Profile: Ian Hart
Ian Hart’s role as Professor Quirninus Quirrell in the ongoing Harry Potter saga is only a footnote in a role-call of strong supporting performances. Hart started out with a Play for Today appearance in 1982, followed by Ken Loach’s Land and Freedom, and playing John Lennon in both The Hours and Times and Backbeat. He’s balanced regular TV work with blockbusters like Tony Scott’s Enemy of the State. Hart’s latest, A Boy Called Dad provides him with a welcome return to leading man status.
How does his latest venture relate to Hart’s early television work?
‘Looking back on my first roles back in the day of the Play for Today, it seems about as long ago as the Isle of Man TT race of 1947. This felt like a return to that kind of subject; what the kid is going through is a very scary real-life situation, it’s a question of responsibility, and my character’s journey is an echo of what the boy is going through.’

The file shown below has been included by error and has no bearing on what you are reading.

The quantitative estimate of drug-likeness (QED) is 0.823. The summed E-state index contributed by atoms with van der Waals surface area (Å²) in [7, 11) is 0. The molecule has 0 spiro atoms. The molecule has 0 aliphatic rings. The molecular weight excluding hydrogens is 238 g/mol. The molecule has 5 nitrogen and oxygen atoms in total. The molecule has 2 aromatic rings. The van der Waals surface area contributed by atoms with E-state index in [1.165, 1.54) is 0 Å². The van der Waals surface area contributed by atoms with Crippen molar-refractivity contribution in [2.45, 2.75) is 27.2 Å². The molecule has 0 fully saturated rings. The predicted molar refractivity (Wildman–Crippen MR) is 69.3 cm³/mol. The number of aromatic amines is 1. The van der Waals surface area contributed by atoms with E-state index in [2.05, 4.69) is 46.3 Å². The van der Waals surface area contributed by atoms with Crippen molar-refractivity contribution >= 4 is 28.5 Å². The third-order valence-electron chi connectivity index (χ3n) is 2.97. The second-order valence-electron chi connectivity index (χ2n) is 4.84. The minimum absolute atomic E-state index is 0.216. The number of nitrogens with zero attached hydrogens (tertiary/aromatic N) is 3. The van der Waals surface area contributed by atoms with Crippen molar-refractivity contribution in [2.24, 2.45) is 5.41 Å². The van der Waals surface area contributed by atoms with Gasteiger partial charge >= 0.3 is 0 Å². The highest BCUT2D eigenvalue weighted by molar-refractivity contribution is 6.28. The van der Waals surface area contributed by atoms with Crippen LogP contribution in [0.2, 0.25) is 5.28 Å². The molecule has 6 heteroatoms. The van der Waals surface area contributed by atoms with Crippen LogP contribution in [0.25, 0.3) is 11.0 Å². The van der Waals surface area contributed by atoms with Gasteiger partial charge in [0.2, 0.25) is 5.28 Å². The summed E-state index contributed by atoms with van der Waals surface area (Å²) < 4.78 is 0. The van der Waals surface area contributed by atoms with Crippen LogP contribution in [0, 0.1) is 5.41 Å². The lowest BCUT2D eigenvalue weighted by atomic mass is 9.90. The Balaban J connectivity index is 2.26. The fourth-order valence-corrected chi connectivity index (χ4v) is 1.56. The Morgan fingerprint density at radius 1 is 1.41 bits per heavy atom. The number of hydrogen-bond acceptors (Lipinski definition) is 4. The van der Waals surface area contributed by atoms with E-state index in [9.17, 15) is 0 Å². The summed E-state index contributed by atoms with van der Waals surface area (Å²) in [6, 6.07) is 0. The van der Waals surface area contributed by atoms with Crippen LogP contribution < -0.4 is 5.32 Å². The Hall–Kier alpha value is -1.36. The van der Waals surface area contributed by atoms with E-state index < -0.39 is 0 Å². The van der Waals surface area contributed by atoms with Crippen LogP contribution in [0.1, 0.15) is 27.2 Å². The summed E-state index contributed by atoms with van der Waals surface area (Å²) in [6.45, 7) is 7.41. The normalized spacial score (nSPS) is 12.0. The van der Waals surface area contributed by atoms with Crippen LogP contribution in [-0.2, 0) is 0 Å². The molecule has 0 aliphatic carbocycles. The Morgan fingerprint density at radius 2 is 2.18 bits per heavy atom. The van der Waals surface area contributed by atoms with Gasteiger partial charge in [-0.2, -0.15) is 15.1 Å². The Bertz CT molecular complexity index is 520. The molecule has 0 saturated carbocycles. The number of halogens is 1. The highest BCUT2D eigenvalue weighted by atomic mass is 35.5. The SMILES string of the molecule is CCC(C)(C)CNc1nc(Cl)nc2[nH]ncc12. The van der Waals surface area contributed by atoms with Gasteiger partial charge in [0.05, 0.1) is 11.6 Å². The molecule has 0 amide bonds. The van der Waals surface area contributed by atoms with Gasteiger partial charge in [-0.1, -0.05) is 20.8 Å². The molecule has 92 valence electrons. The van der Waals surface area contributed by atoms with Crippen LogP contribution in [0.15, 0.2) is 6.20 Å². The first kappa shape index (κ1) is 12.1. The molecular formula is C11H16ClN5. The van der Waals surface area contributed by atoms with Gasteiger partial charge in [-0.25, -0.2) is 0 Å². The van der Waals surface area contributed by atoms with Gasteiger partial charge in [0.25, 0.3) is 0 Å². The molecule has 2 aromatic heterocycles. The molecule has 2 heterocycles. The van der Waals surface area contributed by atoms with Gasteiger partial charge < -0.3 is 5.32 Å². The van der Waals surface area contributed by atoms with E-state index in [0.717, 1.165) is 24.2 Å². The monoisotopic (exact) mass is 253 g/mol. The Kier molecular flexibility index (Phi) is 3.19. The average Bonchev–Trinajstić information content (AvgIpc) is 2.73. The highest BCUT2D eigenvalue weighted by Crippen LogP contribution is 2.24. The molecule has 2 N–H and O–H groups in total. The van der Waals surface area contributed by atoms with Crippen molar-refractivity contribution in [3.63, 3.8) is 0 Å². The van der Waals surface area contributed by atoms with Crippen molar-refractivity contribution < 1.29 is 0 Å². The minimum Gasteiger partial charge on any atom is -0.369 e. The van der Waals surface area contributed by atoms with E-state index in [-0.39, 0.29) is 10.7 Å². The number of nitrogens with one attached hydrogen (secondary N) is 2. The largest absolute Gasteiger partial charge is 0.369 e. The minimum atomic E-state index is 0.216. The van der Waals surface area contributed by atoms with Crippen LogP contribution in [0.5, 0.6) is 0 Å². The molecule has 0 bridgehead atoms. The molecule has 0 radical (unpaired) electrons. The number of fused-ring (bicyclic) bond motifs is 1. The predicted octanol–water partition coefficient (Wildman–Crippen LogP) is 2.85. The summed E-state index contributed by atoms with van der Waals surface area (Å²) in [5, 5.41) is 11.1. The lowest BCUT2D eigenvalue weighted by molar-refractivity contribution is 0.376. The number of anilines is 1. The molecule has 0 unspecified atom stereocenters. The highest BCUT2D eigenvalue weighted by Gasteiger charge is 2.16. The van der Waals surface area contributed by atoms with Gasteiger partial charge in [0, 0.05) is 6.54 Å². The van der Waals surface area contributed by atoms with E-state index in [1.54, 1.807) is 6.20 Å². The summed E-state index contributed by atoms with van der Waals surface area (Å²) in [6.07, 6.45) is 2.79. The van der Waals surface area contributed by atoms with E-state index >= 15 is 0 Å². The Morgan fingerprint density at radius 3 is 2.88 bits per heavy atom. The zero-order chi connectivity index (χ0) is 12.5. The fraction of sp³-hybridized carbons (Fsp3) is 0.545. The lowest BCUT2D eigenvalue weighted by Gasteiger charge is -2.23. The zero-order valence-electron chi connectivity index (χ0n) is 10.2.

What did Hart feel he could bring to this role as a parent?
‘I have got my own kids, so the idea of playing a character who hasn’t seen his son since he was four was a powerful one for me. The kid in this story mythologises his father, he projects what he wants his dad to be like, but when I turn up, I’m not what he expects. It’s easy to blame parents for things, but when you get older, you see it’s never as simple as that.’
Has Hart ever thought of working behind the camera?
‘I’d love to direct, but I can’t get anyone to give me money, and I can’t get on the list of prescribed writers you need to be on. I’d like to work with actors the way Ken Loach does. I love films by Cassavetes like Shadows. Now, when I see myself on screen, I’m thinking ‘why didn’t they use that take?’ I probably should have gone down the directing route 20 years ago.’
A Boy Called Dad is on general release from Fri 30 April. See review.